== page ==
Design’s North Star

Telling the story of an inspiring future

Design, past and present

The North Star

What is a North Star, and what is its purpose?

  1. A design “North Star” is a visual output (commonly a video, although it can also be a storyboard, a series of hi-fidelity designs, etc.) that explains the high-level narrative of why an idea or concept will improve people’s lives.
  2. A North Star is meant to get everyone on the same page about what the idea is and why it’s exciting, without focusing too much on specific execution details.
  3. A North Star should be inspiring. Hence, North Stars generally benefit from being imagined a good ways out in the future (think six months or a year or even longer.) By placing the narrative further out in time, you free yourself of existing constraints so that the results can be bolder, more imaginative, and more impactful.
  4. A North Star should seem achievable and realistic, even if it’s on a longer time horizon. The proposed idea shouldn’t feel like science fiction, nor should the narrative feel like it doesn’t ring true to people’s real problems, desires, or habits.

What is a North Star not?

  1. A North Star is not a spec, roadmap or detailed set of mocks. In fact, even if everybody is sold on a particular North Star vision, it’s dangerous to jump straight into working backwards to build the exact thing as presented. Instead, a better idea is to start from where things are now and work forwards towards the North Star by mapping out a detailed execution plan that seeks to validate the most controversial parts of the vision first. The North Star is only meant to be a guidepost; what eventually ends up being built and launched may not look or function exactly like the original vision, which is fine because things like executional details (which aren’t the focus of a North Star) clearly need to be thoroughly explored at some point in the actual building of the product. If done correctly, however, the final output will have retained the spiritual soul of the original North Star, and will have successfully delivered upon its promise of improving people’s lives.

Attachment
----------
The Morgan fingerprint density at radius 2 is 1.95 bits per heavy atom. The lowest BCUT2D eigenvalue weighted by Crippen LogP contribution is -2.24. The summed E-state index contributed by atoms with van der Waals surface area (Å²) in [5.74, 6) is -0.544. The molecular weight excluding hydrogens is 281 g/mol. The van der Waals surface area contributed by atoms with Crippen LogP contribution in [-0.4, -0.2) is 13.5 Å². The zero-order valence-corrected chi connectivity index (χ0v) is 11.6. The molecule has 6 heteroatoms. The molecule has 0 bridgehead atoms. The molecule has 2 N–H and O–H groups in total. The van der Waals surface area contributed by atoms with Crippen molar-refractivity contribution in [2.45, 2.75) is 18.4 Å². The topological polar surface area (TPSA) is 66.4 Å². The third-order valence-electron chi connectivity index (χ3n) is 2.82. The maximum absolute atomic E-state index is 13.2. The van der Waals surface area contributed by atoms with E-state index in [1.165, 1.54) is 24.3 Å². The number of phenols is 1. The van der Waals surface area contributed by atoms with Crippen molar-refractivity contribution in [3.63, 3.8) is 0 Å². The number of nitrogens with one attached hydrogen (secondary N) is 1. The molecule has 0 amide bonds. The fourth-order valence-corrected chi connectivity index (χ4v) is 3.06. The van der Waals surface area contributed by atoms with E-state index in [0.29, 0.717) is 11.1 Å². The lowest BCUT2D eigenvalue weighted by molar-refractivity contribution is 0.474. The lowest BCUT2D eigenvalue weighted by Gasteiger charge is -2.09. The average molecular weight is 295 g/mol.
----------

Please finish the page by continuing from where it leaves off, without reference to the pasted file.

2. A North Star should not simply describe an interface and describe what each button or navigational element does. It should tell the narrative of how people would incorporate the idea into their lives. For example, if we’re talking about introducing a new feature, questions that should be answered in a North Star are: when would a person use this feature? What would get them to remember or want to use this feature? How would they use it, and what would make them stop?
  3. A North Star should not simply be a redesign. Redesigns might help improve clarity, ease of use, and aesthetics, but they don’t fundamentally transform or introduce new value into people’s lives. (Also, ask yourself: when was the last time you were really inspired by a rearrangement of elements on a screen?)

Design, future

A collection of essays by Julie Zhuo on design, building products, and observing life.